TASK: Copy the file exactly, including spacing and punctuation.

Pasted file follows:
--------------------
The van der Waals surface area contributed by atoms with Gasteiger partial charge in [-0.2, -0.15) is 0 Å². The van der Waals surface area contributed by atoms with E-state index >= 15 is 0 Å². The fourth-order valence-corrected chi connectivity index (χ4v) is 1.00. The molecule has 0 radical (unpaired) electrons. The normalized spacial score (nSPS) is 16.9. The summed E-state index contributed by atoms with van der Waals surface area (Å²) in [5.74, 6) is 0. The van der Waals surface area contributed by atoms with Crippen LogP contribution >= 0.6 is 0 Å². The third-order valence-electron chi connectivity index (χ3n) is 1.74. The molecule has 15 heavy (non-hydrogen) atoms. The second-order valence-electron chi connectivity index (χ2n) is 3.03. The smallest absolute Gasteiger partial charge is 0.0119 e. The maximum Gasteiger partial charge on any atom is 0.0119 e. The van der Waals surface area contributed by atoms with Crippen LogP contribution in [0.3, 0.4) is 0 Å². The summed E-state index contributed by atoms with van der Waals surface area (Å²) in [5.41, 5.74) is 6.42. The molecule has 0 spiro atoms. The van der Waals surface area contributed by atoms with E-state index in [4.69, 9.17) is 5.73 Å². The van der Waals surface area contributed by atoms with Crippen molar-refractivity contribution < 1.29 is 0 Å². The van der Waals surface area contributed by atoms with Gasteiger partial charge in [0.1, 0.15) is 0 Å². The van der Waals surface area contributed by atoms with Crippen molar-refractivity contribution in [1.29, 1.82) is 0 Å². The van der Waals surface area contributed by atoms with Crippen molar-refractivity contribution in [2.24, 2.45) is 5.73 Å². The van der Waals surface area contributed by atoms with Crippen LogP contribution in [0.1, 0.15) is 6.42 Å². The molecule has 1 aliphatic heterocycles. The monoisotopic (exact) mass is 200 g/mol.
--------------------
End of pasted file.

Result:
The van der Waals surface area contributed by atoms with Gasteiger partial charge in [-0.2, -0.15) is 0 Å². The van der Waals surface area contributed by atoms with E-state index >= 15 is 0 Å². The fourth-order valence-corrected chi connectivity index (χ4v) is 1.00. The molecule has 0 radical (unpaired) electrons. The normalized spacial score (nSPS) is 16.9. The summed E-state index contributed by atoms with van der Waals surface area (Å²) in [5.74, 6) is 0. The van der Waals surface area contributed by atoms with Crippen LogP contribution >= 0.6 is 0 Å². The third-order valence-electron chi connectivity index (χ3n) is 1.74. The molecule has 15 heavy (non-hydrogen) atoms. The second-order valence-electron chi connectivity index (χ2n) is 3.03. The smallest absolute Gasteiger partial charge is 0.0119 e. The maximum Gasteiger partial charge on any atom is 0.0119 e. The van der Waals surface area contributed by atoms with Crippen LogP contribution in [0.3, 0.4) is 0 Å². The summed E-state index contributed by atoms with van der Waals surface area (Å²) in [5.41, 5.74) is 6.42. The molecule has 0 spiro atoms. The van der Waals surface area contributed by atoms with E-state index in [4.69, 9.17) is 5.73 Å². The van der Waals surface area contributed by atoms with Crippen molar-refractivity contribution < 1.29 is 0 Å². The van der Waals surface area contributed by atoms with Gasteiger partial charge in [0.1, 0.15) is 0 Å². The van der Waals surface area contributed by atoms with Crippen molar-refractivity contribution in [1.29, 1.82) is 0 Å². The van der Waals surface area contributed by atoms with Crippen molar-refractivity contribution in [2.24, 2.45) is 5.73 Å². The van der Waals surface area contributed by atoms with Crippen LogP contribution in [0.1, 0.15) is 6.42 Å². The molecule has 1 aliphatic heterocycles. The monoisotopic (exact) mass is 200 g/mol.